The profile HMMs were trained from 18 different starting profiles per method. The profiles were of length 262 (the length of the RepeatMasker MIR consensus sequence) for the BW and CBW methods. For the methods employing DMS, the length of the starting profiles was set to the median length of the training sequences, which was 173. The Match emission distributions of these profiles were randomly drawn from Laplace distributions. The Insertion emission distributions were even (.25 on each residue). The Insertion and Deletion state transition probabilities were even (.5 to extend the gap, .5 to end the gap). The profile HMM algorithms were all set to "local" mode, meaning that flanking insertions were disallowed and extra deletion-in and deletion-out transitions were possible. The transitions from the Match state were set with probabilities .9 to enter the DeletionOut state, .095 to transition to the subsequent Match state, .0025 to transition to the Insertion state, and .0025 to transition to the subsequent Deletion state. The transitions from the Begin state were set with probabilities .9 to enter the DeletionIn state, .09 to enter the first Match state, and .01 to enter the first Deletion state. The transition probabilities from the DeletionIn and DeletionOut states were set such that continuing the deletion had probability .9999, and ending it had probability .0001. All of these parameters were subject to alteration by the algorithms, except for the flanking insertion probabilities, which were fixed to disallow flanking insertions.

The average length of the profile HMMs that were trained using DMS was 259.5 for DMS with BW, with a standard deviation of .9, and 259.1 for DMS with CBW, with a standard deviation of 1.0. The RepeatMasker consensus sequence for this transposon has length 262. The lengths after convergence are strongly influenced by a parameter, essentially equivalent to the "gapmax" parameter of HMMer or the "mainline_cutoff" parameter of SAM. We tuned this parameter to get model lengths reasonably close to the consensus length. As described below, we did the same for the HMMer and SAM models. Note that with these sequences the DMS algorithm exhibits some variation in the model length (in contrast to the simulation study, in which the lengths were quite accurate). The DMS length results are very resilient to starting profile length, with no notable difference between the length distribution of models starting from length 262 (not shown) and that of models starting from the median length of the training sequences (as shown here).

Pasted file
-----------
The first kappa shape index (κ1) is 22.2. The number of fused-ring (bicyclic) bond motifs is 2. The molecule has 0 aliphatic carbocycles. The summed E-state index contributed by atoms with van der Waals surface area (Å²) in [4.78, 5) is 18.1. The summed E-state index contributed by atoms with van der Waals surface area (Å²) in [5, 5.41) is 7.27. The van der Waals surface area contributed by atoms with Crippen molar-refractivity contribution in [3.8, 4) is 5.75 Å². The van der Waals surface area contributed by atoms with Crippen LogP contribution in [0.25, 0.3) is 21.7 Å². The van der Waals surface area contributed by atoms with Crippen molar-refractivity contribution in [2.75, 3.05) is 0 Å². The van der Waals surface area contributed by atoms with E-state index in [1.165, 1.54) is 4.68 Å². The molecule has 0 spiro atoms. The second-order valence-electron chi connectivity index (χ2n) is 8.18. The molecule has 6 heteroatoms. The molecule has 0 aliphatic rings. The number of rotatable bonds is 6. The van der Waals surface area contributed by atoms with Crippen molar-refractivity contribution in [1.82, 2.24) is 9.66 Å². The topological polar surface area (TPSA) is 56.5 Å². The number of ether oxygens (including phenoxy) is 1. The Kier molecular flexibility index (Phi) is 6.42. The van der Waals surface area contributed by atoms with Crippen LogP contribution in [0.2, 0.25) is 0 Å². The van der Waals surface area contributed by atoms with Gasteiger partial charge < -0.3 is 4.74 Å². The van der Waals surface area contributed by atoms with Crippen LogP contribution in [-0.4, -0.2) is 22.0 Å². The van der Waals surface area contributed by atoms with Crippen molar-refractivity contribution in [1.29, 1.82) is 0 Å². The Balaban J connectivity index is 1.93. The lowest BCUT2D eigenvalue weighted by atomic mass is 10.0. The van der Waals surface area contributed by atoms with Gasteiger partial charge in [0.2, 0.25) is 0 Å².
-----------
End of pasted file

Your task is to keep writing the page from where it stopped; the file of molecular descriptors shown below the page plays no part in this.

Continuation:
Weak Dirichlet priors were used in all algorithms for all of the parameters. In the case of the Match emission distributions, the priors were set to Laplace distributions. Priors for the other parameters were set with the same parameters as the starting values described above, with the Match, Insertion, Deletion, DeletionIn and DeletionOut state transition priors scaled by the initial profile length, to reflect their multiple use. In addition to the priors, a minimum value of 10^{-5} was enforced for all parameter values being trained, to prevent the algorithms from getting trapped with zero-valued parameters.

The algorithms employing dynamic model surgery (DMS) were set to insert a profile position whenever the number of sequences with insertion fractions exceeding the DMS threshold was at least 10% of all training sequences, and to delete a position whenever the number of sequences with deletion fractions exceeding the DMS threshold was at least 90% of all training sequences. This roughly reflects the heuristic used by the authors of RepeatMasker, who include a residue in a transposon's consensus sequence whenever the multiple alignment column contains at least 4 non-gaps. The DMS threshold was set to begin at .1 and to increase whenever a cycle was detected to the minimum amount that would change the fraction of sequences exceeding it.

The algorithms were trained until convergence, with convergence defined as the average euclidean distance of all free parameters being less than 10^{-7}.